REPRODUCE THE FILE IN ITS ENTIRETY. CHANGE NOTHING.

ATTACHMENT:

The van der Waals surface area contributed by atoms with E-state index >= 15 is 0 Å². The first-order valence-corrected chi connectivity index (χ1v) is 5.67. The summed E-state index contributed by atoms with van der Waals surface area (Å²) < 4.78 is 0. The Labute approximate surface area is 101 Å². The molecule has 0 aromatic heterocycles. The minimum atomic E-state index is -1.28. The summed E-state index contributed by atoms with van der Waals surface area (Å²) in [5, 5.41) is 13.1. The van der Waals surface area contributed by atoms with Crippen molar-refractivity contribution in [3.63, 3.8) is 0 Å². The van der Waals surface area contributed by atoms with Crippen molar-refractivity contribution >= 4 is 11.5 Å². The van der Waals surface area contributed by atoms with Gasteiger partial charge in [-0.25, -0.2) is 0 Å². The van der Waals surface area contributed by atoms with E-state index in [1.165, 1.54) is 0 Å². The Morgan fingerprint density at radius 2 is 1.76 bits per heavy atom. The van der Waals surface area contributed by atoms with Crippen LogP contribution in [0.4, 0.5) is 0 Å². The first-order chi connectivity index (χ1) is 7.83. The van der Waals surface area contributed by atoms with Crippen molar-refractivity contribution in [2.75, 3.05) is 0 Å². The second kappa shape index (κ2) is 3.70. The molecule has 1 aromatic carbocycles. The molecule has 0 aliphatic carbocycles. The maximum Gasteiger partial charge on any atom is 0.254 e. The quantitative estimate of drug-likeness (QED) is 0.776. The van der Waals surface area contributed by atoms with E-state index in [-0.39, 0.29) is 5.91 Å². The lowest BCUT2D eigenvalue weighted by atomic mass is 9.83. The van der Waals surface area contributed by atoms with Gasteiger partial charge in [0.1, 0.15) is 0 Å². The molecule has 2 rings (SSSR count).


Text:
The van der Waals surface area contributed by atoms with E-state index >= 15 is 0 Å². The first-order valence-corrected chi connectivity index (χ1v) is 5.67. The summed E-state index contributed by atoms with van der Waals surface area (Å²) < 4.78 is 0. The Labute approximate surface area is 101 Å². The molecule has 0 aromatic heterocycles. The minimum atomic E-state index is -1.28. The summed E-state index contributed by atoms with van der Waals surface area (Å²) in [5, 5.41) is 13.1. The van der Waals surface area contributed by atoms with Crippen molar-refractivity contribution in [3.63, 3.8) is 0 Å². The van der Waals surface area contributed by atoms with Crippen molar-refractivity contribution >= 4 is 11.5 Å². The van der Waals surface area contributed by atoms with Gasteiger partial charge in [-0.25, -0.2) is 0 Å². The van der Waals surface area contributed by atoms with E-state index in [1.165, 1.54) is 0 Å². The Morgan fingerprint density at radius 2 is 1.76 bits per heavy atom. The van der Waals surface area contributed by atoms with Crippen LogP contribution in [0.4, 0.5) is 0 Å². The first-order chi connectivity index (χ1) is 7.83. The van der Waals surface area contributed by atoms with Crippen molar-refractivity contribution in [2.75, 3.05) is 0 Å². The second kappa shape index (κ2) is 3.70. The molecule has 1 aromatic carbocycles. The molecule has 0 aliphatic carbocycles. The maximum Gasteiger partial charge on any atom is 0.254 e. The quantitative estimate of drug-likeness (QED) is 0.776. The van der Waals surface area contributed by atoms with E-state index in [-0.39, 0.29) is 5.91 Å². The lowest BCUT2D eigenvalue weighted by atomic mass is 9.83. The van der Waals surface area contributed by atoms with Gasteiger partial charge in [0.1, 0.15) is 0 Å². The molecule has 2 rings (SSSR count).